It has come to light that two of China’s largest Bitcoin exchanges, Huobi and OKCoin, have been using idle client funds to make investments in “wealth management products“ which are often high-yielding and risky.
Collectively over one billion yuan ($150 million) of client funds was used without permission,, state newswire Xinhua reported.
The central bank weighs in
Xinhua’s damning report on OKCoin and Huobi came about because the People’s Bank of China had been investigating and clamping down on Bitcoin trading in recent months.
Fearing capital flight and money laundering, the central bank has waded into the quagmire of unregulated exchanges operating in China. Earlier in the year it issued warnings about Huobi and OKCoin, expounding on the risks surrounding them.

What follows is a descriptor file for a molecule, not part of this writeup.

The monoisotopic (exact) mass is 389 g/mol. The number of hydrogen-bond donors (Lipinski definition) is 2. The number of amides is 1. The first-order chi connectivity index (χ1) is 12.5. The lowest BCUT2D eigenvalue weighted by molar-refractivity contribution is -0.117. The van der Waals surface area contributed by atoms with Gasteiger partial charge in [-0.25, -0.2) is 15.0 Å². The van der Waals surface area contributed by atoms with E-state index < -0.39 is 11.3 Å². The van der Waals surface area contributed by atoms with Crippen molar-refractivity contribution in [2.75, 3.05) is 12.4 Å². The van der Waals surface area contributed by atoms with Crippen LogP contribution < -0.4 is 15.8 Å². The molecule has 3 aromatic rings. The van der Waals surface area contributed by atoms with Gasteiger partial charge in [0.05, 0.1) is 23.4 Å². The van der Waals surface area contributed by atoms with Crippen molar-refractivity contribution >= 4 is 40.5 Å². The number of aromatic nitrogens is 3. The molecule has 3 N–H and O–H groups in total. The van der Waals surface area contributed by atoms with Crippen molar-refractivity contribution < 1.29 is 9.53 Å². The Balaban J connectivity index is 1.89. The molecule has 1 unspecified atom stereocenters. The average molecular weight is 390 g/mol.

This report led to the exchanges stopping their zero-fee trading and margin trading, in order to conform to the requirements of the central bank.
The exchanges also famously stopped withdrawal services for quite awhile, only reactivating them about two months ago.
There were no details in the report about the financial products Huobi and OKCoin invested in using those client funds and Huobi declined to comment. A representative for OKCoin didn’t respond to a request for comment either.
The common practice among US and European exchanges is that the finds that are accumulated by the exchanges are simply held, rather than used. Anything other than that means that the exchange is essentially operating a fractional reserve.